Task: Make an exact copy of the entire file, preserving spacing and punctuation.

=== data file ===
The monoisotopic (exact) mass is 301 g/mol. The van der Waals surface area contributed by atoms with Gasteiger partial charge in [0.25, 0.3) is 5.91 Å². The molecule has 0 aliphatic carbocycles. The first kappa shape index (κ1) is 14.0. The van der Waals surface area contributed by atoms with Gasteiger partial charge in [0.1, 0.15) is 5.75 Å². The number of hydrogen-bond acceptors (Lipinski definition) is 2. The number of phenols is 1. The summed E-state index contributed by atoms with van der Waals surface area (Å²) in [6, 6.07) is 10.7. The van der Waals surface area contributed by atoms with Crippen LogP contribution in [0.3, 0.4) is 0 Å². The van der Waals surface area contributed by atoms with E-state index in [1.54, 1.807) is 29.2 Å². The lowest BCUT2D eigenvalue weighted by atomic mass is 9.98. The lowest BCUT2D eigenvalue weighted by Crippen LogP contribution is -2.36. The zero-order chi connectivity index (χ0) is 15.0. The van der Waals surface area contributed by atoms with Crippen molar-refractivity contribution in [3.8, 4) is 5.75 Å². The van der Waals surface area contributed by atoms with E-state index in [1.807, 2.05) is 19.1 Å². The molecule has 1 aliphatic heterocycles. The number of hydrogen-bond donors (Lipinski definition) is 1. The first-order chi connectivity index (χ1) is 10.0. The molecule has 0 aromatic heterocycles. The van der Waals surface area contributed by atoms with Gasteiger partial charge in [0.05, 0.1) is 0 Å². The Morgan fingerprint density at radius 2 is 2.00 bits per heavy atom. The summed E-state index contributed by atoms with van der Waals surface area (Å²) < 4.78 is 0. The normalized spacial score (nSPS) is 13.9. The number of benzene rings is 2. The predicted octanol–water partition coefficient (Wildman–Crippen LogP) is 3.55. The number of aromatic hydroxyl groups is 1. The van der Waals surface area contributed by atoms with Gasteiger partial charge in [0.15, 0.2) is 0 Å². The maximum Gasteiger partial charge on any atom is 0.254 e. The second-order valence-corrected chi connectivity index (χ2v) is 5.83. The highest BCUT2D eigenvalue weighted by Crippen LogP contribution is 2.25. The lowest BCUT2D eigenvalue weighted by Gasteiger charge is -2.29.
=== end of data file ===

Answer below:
The monoisotopic (exact) mass is 301 g/mol. The van der Waals surface area contributed by atoms with Gasteiger partial charge in [0.25, 0.3) is 5.91 Å². The molecule has 0 aliphatic carbocycles. The first kappa shape index (κ1) is 14.0. The van der Waals surface area contributed by atoms with Gasteiger partial charge in [0.1, 0.15) is 5.75 Å². The number of hydrogen-bond acceptors (Lipinski definition) is 2. The number of phenols is 1. The summed E-state index contributed by atoms with van der Waals surface area (Å²) in [6, 6.07) is 10.7. The van der Waals surface area contributed by atoms with Crippen LogP contribution in [0.3, 0.4) is 0 Å². The van der Waals surface area contributed by atoms with E-state index in [1.54, 1.807) is 29.2 Å². The lowest BCUT2D eigenvalue weighted by atomic mass is 9.98. The lowest BCUT2D eigenvalue weighted by Crippen LogP contribution is -2.36. The zero-order chi connectivity index (χ0) is 15.0. The van der Waals surface area contributed by atoms with Crippen molar-refractivity contribution in [3.8, 4) is 5.75 Å². The van der Waals surface area contributed by atoms with E-state index in [1.807, 2.05) is 19.1 Å². The molecule has 1 aliphatic heterocycles. The number of hydrogen-bond donors (Lipinski definition) is 1. The first-order chi connectivity index (χ1) is 10.0. The molecule has 0 aromatic heterocycles. The van der Waals surface area contributed by atoms with Gasteiger partial charge in [0.05, 0.1) is 0 Å². The Morgan fingerprint density at radius 2 is 2.00 bits per heavy atom. The summed E-state index contributed by atoms with van der Waals surface area (Å²) < 4.78 is 0. The normalized spacial score (nSPS) is 13.9. The number of benzene rings is 2. The predicted octanol–water partition coefficient (Wildman–Crippen LogP) is 3.55. The number of aromatic hydroxyl groups is 1. The van der Waals surface area contributed by atoms with Gasteiger partial charge in [0.15, 0.2) is 0 Å². The maximum Gasteiger partial charge on any atom is 0.254 e. The second-order valence-corrected chi connectivity index (χ2v) is 5.83. The highest BCUT2D eigenvalue weighted by Crippen LogP contribution is 2.25. The lowest BCUT2D eigenvalue weighted by Gasteiger charge is -2.29.